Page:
Couldn’t sleep the other night. Felt a myriad of emotions, the kind that words spoil. I missed my friends and family. I am 40 years old and usually am very self sufficient. I do not lack things to keep me occupied, I love people yet I also revel in being alone.
I love sports, I love to read, but what I felt was a deprivation…My husband and I have moved for the third time to a new place, to start over again. It is a good move for our kids, a lot of opportunities, but I miss my comfort zone.
Growing up ion Sharjah I had the best friends, still on my FB profile and I talk with them occasionally. That was a time like no other ever since. These friends know what I want to say before I say it, they can read between my sentences. These friends know my fears and trials, they have been through them with me.
Then I moved to Detroit and then Chicago for college and my first job. Here I made friends that were in another phase in my life, and we together tackled the difficult teenage and twenties. They also are part of my life still. I depend on them to keep me grounded.
A few years into marriage we moved to Karachi, this was a move that I was not thrilled about, but I realize now that it has groomed me into the person I am today. This city helped me grow up and define my thoughts, beliefs and dreams. The friends here helped me through tough times, situations I couldn’t share with family and I love them for it.
Now in Winnipeg, I have to decide what I need to do. Do I look for the high school kind of friend, the college or first job one or a mature friend? What do I do? I am busy with the kids’ schedules, so can I devote as much time to fostering friendships? How does this new phase work? Am going to Starbucks maybe we will meet there friend…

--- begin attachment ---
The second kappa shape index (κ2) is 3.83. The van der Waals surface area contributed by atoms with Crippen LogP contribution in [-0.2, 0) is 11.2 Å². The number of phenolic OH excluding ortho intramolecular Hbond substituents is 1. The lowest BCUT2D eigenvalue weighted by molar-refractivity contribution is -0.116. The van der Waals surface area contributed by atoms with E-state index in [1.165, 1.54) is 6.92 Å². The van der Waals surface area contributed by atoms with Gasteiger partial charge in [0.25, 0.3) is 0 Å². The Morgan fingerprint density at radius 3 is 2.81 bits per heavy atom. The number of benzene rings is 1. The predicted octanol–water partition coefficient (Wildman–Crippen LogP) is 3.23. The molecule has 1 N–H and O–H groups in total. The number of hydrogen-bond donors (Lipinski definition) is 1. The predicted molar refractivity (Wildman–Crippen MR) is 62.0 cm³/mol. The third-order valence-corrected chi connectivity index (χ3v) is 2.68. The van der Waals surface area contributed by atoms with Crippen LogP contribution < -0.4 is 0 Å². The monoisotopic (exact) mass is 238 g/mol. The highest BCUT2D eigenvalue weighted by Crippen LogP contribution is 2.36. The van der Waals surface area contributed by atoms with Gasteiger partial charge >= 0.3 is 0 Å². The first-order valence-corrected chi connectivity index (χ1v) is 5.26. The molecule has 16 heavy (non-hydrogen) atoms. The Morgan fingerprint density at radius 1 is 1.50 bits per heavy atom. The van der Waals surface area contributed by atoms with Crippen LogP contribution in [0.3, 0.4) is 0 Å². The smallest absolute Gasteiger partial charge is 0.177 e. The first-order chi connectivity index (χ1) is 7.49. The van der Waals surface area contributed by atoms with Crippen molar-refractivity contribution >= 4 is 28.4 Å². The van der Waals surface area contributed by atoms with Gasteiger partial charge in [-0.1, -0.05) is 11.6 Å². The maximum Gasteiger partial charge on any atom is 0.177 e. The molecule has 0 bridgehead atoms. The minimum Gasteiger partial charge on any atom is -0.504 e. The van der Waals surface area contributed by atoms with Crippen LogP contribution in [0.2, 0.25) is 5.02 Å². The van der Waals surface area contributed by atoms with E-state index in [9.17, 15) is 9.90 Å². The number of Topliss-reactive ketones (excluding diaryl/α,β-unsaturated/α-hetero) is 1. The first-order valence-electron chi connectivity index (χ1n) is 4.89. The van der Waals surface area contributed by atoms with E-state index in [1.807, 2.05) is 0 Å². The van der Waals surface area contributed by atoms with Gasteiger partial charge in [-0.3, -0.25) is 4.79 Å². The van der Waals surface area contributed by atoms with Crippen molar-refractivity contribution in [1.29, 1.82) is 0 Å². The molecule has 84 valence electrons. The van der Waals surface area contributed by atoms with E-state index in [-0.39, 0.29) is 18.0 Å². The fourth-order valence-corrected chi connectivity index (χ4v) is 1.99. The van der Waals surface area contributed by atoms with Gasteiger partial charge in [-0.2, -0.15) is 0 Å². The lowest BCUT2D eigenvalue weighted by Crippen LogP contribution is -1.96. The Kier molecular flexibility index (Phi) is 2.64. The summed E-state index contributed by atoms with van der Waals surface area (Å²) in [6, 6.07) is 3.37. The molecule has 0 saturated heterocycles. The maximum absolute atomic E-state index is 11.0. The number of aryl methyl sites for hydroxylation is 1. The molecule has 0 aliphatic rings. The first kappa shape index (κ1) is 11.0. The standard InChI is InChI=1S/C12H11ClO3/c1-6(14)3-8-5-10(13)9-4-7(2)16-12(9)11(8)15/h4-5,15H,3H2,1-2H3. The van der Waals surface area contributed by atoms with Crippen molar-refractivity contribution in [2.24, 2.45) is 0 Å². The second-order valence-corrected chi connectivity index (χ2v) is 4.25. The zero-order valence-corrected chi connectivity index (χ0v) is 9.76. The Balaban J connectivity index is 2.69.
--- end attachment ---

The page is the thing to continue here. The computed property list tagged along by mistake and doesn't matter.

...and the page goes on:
My story is not unusual. “In your 30s and 40s, plenty of new people enter your life, through work, children’s play dates and, of course, Facebook. But actual close friends — the kind you make in college, the kind you call in a crisis — those are in shorter supply.
As people approach midlife, the days of youthful exploration, when life felt like one big blind date, are fading. Schedules compress, priorities change and people often become pickier in what they want in their friends.
No matter how many friends you make, a sense of fatalism can creep in: the period for making B.F.F.’s, the way you did in your teens or early 20s, is pretty much over. It’s time to resign yourself to situational friends: K.O.F.’s (kind of friends) — for now.
But often, people realize how much they have neglected to restock their pool of friends only when they encounter a big life event, like a move, say, or a divorce.” http://www.nytimes.com/
So now do I look for BFF’s or KOF’s? Oh to be or not to be…